Many mornings lately, national public radio (NPR) has provided an update on the flooding in Pakistan, with live reporting from Issam Ahmed, Pakistan reporter for The Christian Science Monitor.
And each time I wonder, What do people think when they hear that name, The Christian Science Monitor — in particular, the “Christian Science” part of it?
It’s a stated fact that people all over the world, who know little or nothing about the religion, know and respect its newspaper.
Recognized for objective coverage and analyses of events and issues at home and abroad, The Christian Science Monitor has a reputation for its integrity and influential writing. (Dialog, an online information database)
Famous for its thoughtful treatment of the news, as opposed to the sensationalism which continues to be found in much of the mass media, CSM is highly respected and the recipient of several Pulitzer Prizes. The paper continues to further its founding declaration to bless all humankind by printing news that does no harm, elevating the spirits of all who read it, and thus contributing to the advancement of a world of peace and harmony. (New World Encyclopedia)
The Christian Science Monitor is an example of Mary Baker Eddy’s enduring love for mankind. The target of relentless attacks on her personal character and integrity in the press, she knew first-hand the power of the press to sway public opinion. What courage and humility she must have had to respond by creating a newspaper whose object is “to injure no man, but to bless all mankind”!
According to Robert Peel’s renowned biography of Mrs. Eddy, on the foggy, dark November day in 1908 when The Christian Science Monitor was launched, she said to the members of her household, “This, in truth, is the lightest of all days. This is the day when our daily paper goes forth to lighten mankind.”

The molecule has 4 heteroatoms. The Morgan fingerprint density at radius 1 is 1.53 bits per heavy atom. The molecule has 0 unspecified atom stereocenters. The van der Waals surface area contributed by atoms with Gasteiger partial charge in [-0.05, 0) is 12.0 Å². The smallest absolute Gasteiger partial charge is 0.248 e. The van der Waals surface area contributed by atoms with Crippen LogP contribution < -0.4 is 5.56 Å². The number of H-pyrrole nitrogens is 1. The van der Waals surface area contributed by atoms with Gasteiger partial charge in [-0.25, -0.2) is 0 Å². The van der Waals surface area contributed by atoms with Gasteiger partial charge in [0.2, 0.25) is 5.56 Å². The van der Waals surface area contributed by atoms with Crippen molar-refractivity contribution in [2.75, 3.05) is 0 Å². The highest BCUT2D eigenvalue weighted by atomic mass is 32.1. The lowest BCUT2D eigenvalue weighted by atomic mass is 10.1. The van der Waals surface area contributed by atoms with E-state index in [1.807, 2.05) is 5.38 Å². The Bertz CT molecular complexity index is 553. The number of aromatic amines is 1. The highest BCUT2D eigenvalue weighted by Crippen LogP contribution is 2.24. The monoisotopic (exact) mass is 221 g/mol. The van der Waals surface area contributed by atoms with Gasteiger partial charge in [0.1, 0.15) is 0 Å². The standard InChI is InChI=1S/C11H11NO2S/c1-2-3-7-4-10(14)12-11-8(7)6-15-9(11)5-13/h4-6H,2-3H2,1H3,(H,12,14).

In its first editorial, Mrs. Eddy wrote of the paper’s purpose — “to spread undivided the Science that operates unspent.” As Peel puts it, this attests to the “place it held in her vision of ‘Science’ as something extending beyond all sectarian, national, and cultural boundaries.”
That purpose continues today, more than 100 years later.
Why did she insist that the words, “Christian Science” be included in the paper’s title? Unsurprisingly, some of her advisors and staff argued against this decision, thinking it would limit the paper’s impact and lessen its appeal to a secular audience. But she was unpersuaded by their pleas. To Mrs. Eddy, including the words “Christian Science” in the name of her newspaper represented the premise that no human situation was beyond healing when God’s laws were adequately understood and applied.
It was widely recounted at the time and in years following, that Mrs. Eddy considered the establishment of The Christian Science Monitor to be the greatest step forward she took, after the publishing of Science and Health, the denomination’s foundational textbook.
Like all other news organizations, The Christian Science Monitor is striving to adapt and adjust to new approaches to gathering and reporting news in a fast-changing media environment. In April 2009, it launched an expanded, 24/7 online edition, an online daily news briefing, and a weekly news magazine in print.
But unlike many other newspapers, The Christian Science Monitor continues to report from around the globe — a distinction of particular note when most news organizations have cut back on international staffing and rely on the Associated Press and Reuters for global coverage. As a result, you are likely to encounter the name, “The Christian Science Monitor,” more frequently now, as its reporters are called upon by other journalists, like those on NPR, for first-hand, on-the-ground reporting from locations worldwide.